Conspicuously absent are any rules requiring one to attend class; in fact, there are no “classes” as we understand them. There’s something a little bit like a class, but it has far less of a role than you might imagine – more on that in a minute.

So how do children learn? Any way they want to, with very few limits. (they can’t steal; they can’t be violent; they can’t rant without consideration of their neighbors) One child, for instance, spent four hours a day playing trumpet, every day, for years. He went on to become lead horn at a prestigious orchestra.

Another, called Bob, asked for some help with Chemistry, and was given a college text with these instructions: read this page by page. Do the exercises. See me if you have any question at all. Bob disappeared. The staff member was curious – he knew Bob had a history of behaving responsibly and completing projects – but where was he? Weeks passed. Five months passed. Bob popped in and asked for help:  “Excuse me, I have a problem on page 252.” The staff member pretended to not be surprised. Minor problem resolved. Bob disappeared, finished the book, asked for another on Calculus, which he completed entirely solo. Bob is now a professional mathematician.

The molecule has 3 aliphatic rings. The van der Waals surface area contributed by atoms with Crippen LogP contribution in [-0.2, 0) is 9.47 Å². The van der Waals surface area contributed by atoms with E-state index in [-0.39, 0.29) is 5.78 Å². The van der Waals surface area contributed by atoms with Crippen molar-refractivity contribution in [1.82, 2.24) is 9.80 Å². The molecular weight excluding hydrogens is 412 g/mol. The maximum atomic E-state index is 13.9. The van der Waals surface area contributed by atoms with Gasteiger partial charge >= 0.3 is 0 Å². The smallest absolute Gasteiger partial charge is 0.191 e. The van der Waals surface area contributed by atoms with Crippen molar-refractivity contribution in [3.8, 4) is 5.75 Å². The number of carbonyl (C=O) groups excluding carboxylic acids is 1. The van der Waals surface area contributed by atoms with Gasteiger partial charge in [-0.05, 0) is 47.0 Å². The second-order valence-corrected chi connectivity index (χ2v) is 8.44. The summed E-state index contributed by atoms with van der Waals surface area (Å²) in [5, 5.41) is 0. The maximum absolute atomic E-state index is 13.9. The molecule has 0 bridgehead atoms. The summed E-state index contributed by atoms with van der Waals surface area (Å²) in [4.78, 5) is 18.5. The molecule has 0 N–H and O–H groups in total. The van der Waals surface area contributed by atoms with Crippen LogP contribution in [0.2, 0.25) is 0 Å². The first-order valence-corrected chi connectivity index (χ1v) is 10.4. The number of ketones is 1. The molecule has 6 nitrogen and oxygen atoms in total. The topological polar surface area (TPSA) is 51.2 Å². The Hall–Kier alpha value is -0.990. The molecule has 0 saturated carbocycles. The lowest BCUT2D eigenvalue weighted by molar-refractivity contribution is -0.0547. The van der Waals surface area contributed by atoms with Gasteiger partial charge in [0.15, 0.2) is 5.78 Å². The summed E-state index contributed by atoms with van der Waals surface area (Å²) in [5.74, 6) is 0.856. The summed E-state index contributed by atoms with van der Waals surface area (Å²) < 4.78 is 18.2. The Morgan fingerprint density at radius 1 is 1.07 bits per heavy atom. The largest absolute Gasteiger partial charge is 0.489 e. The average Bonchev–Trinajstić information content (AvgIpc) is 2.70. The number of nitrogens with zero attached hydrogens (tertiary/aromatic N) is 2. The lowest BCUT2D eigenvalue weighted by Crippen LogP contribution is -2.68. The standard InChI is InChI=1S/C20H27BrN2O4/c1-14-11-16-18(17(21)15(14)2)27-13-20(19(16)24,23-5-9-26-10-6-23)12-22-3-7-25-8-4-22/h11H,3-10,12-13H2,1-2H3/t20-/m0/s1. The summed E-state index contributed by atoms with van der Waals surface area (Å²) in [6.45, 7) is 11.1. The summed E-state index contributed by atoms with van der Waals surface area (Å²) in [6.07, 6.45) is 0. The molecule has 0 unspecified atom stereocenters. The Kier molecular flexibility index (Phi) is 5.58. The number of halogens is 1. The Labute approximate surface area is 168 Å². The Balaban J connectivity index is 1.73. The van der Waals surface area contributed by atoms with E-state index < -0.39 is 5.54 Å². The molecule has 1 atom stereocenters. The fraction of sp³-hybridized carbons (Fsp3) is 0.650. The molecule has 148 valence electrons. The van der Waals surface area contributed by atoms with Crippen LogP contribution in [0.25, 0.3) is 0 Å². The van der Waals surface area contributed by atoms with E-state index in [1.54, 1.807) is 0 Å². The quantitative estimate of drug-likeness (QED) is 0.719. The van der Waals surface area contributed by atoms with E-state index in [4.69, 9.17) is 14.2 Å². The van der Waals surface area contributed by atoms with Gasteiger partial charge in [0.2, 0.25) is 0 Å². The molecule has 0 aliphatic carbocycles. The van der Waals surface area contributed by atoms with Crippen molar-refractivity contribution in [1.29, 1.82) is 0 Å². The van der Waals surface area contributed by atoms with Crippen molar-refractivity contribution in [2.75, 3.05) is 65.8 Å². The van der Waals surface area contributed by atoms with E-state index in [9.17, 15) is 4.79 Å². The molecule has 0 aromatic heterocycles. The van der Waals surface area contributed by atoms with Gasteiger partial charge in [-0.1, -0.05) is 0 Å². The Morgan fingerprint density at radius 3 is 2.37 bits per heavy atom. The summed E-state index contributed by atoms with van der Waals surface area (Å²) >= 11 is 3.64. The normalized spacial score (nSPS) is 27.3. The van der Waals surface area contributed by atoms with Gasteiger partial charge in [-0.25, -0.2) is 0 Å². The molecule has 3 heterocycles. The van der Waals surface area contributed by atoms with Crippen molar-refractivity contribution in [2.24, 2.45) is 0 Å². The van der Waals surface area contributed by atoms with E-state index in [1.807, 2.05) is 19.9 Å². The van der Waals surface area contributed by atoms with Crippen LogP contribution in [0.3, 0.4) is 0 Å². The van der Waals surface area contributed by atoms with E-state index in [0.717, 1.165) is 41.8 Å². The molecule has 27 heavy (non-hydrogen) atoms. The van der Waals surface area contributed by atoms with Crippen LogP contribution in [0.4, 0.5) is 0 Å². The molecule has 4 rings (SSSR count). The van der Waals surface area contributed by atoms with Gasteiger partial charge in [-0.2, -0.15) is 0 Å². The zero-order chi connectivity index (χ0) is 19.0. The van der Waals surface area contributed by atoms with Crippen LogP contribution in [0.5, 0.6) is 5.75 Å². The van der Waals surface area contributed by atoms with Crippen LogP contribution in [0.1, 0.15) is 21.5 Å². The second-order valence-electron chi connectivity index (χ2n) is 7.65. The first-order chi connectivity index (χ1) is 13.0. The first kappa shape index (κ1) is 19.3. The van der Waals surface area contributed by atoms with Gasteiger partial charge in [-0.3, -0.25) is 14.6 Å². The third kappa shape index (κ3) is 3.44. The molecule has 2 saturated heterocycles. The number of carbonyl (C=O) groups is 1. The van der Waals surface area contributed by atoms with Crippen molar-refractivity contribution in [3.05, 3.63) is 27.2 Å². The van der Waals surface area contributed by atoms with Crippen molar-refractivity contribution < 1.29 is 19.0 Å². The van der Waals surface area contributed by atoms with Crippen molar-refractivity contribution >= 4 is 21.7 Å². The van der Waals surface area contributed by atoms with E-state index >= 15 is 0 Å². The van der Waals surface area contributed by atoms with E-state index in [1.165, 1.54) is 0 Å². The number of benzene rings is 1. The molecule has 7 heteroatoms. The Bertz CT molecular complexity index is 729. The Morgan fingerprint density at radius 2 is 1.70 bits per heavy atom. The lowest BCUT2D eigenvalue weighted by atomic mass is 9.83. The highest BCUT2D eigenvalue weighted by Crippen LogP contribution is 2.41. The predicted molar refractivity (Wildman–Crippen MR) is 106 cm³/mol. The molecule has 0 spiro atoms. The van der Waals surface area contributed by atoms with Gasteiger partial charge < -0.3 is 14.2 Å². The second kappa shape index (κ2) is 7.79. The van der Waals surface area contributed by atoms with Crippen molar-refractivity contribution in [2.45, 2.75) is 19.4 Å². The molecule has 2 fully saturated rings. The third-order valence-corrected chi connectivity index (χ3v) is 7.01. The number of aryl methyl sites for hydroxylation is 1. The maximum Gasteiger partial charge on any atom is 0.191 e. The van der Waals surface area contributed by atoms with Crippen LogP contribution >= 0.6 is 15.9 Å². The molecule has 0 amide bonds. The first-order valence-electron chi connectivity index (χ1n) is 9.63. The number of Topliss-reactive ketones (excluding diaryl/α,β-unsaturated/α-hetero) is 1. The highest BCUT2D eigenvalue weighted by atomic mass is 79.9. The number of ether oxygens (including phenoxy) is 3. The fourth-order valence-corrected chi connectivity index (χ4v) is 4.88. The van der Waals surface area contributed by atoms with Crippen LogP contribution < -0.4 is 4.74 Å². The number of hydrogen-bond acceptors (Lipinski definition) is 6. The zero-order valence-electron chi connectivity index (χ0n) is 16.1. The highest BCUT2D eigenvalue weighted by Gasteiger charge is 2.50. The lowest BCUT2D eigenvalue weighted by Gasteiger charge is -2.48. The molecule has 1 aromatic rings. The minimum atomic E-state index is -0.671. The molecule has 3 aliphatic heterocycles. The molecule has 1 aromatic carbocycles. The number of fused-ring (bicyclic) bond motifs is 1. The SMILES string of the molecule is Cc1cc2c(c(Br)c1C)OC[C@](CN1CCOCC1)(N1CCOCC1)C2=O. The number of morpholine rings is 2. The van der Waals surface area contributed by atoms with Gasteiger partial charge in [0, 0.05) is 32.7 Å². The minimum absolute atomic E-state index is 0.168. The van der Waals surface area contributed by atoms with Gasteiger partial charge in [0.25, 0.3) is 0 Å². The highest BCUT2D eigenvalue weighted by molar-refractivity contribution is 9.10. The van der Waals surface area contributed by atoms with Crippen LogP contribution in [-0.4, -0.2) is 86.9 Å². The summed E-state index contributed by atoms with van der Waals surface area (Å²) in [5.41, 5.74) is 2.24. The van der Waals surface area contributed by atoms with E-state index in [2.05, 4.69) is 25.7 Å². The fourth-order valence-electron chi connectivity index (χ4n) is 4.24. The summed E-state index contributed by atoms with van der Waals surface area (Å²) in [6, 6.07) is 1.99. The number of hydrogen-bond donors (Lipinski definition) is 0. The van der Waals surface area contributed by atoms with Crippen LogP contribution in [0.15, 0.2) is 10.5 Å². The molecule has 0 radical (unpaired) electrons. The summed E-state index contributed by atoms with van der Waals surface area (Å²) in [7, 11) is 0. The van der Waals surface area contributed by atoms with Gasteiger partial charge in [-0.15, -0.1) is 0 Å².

Please let that sink in: children reading a book cover-to-cover; being helped only as requested, but needing far less help than you might expect. What else is missing? Quizzes, tests, grades, monitoring, hovering, lectures, explanations – there are hardly any of the enormous array of involuntary impositions which we have come to expect as “normal” in school.